Mobile Only: Week 28
Benjamin Robbins, an EMF member, is spending the next year working solely from a single mobile device. Each week he shares his thoughts and experience with us on what it means to be mobile-only.
Last week I catalogedthe different aspects of my mobile device that would need to be backed up to perform a complete restore. It was a more extensive list than I expected, but I wanted to be able to match the list with the solutions I’ll be looking at. In terms of being able to restore a device, the best-case scenario would be to take a brand-new device off the shelf and in a single process be able to restore the entire device’s experiences, apps to .zips (files).
With my device currently in a rooted state, I thought it would be an excellent time to look at native apps that can perform system restore. Many system restore apps require the device to be rooted. Rooted devices can grant Superuser (administrator) rights to apps on the device. This allows the device to have an elevated security context in order to perform low-level system functions. This is incredibly helpful when many of the settings that you want to back up and restore are low level in nature.
On Tuesday CyanogenMod announced a build of Jellybean for the Phablet, the Samsung Galaxy Note. These monthly builds, dubbed experimental, presented the perfect opportunity to take a native app or two for a test spin and see what the result would be. As well, I‘ve been itching to test out Android’s latest operating system, Jellybean, on my device. The combination of already being rooted and wanting to try out a new build was too tempting to pass up.
After a little bit of research, I decided to try out the app Titanium Backup Pro. This app, and others as well, allows users to back up such things as apps, system data, Bluetooth pairings, call logs, even alarms. The list of possible backup items is impressive to say the least. Backups can be done on-demand or scheduled. The backup can be automatically synced with cloud services such as Box or Dropbox. The backup files can be encrypted as well. This particular app even has a “Chuck Norris” mode, which allows the app to forcibly remove specially protected apps. (Sidebar… Favorite Chuck Norris joke: They named a street after Chuck Norris but had to change it because cause no one crosses Chuck Norris and survives. Honorable mention: Death had a near-Norris experience.)
From the app, I ran the backup for all apps and system data on my device. It completed in a few minutes. Once the backup was complete I gave the device to IT to flash it to Jellybean. Unfortunately, before we could even attempt to perform the restore on the new version there were several issues with the connection to the carrier that made it not a viable solution. With that short-lived update, the device was rolled back to the previous OS, a newer build of Ice Cream Sandwich.
Now that the rollback was complete, the moment of truth arrived. Could the app restore my device back to the state it was in or was I spending the next few hours/days being angry with myself for being so cavalier with flashing the ROM to another OS version? I selected restore and crossed my fingers. A few minutes later the process completed and suggested a reboot, which I did.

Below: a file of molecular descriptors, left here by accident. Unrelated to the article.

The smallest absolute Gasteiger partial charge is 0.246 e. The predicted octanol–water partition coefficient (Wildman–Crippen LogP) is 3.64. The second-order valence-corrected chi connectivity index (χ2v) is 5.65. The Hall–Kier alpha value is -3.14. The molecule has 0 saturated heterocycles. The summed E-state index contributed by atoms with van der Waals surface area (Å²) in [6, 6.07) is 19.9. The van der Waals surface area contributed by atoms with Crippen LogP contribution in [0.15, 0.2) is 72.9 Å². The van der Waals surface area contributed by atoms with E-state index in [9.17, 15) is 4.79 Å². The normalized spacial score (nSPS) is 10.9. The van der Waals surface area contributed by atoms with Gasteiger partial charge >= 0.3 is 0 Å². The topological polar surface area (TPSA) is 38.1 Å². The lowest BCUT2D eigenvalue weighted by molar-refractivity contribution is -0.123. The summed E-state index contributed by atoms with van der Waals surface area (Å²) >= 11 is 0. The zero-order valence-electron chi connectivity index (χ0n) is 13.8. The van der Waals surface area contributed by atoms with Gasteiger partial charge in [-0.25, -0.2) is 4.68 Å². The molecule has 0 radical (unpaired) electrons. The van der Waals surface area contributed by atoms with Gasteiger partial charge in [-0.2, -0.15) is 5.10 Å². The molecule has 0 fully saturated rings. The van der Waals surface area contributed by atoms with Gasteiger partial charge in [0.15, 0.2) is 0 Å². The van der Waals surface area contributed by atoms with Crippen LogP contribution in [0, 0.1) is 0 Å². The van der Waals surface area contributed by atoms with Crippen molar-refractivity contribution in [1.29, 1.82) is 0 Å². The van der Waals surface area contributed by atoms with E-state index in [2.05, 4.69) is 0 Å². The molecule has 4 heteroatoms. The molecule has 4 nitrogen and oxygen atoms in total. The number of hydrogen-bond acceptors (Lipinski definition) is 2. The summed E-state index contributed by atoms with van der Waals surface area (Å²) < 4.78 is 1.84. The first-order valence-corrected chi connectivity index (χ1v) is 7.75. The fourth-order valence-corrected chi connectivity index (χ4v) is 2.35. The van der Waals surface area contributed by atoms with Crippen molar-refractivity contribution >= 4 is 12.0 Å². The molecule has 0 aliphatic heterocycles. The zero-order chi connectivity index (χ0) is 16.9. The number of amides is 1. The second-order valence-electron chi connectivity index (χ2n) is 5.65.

The result? All of my apps, data, and settings came back to life in the exact state they were previously in. It even prompted me to change my device ID to its previous one so that there wouldn’t be any issues with app and licenses. There was only one minor issue. The widgets I had set up on my home screen were not restored but could be quickly added back. I imagine I just missed a checkbox somewhere for this to happen.
So while my experiment was a success—I can wipe/lose a device and pick up right where I left off—it poses several challenges for the enterprise. First, this app is a point solution that is not managed globally. It is an app geared toward an individual device, specifically Android. Enterprises would need to identify other apps for each platform and manage them separately. This is time consuming and should be handled by a central administrative interface.
The second reason that an isolated app for backup and recovery doesn’t make sense for the enterprise is that this type of recovery is only possible on a rooted device. This is a red flag for the enterprise for several reasons. Android is fragmented enough. Enterprises don’t need the added headache of the variation presented by the number of available ROMs out there. Also, a rooted device gives the average user administrator privileges. This is not best practice. Rooting devices also takes a level of expertise that most organizations don’t have and shouldn’t support. Lastly, there are security risks for the unsuspecting user with that much access on their device.
So why bother exploring and discussing this option at all if it is out of bounds for the enterprise? It is important to examine because the functionality provided by these backup-and-restore apps has many real-world use cases that enterprise mobile management solutions should support. If this type of recovery represents the fullest kind of recovery, how close can other enterprise mobility management solutions come to replicating it? The fact that I didn’t lose any apps, configurations, or data meant I was productive with as little interruption as possible. There are lots of nooks and crannies in between apps and files that are worth trying to capture as part of your mobile backup/recovery strategy.
Benjamin Robbins is co-founder and Principal at Palador, a firm that focuses on providing strategic guidance to enterprises in the areas of mobility, apps, and data. You can follow him on Twitter. Mr. Robbins resides in Seattle and blogs regularly at http://remotelymobileblog.com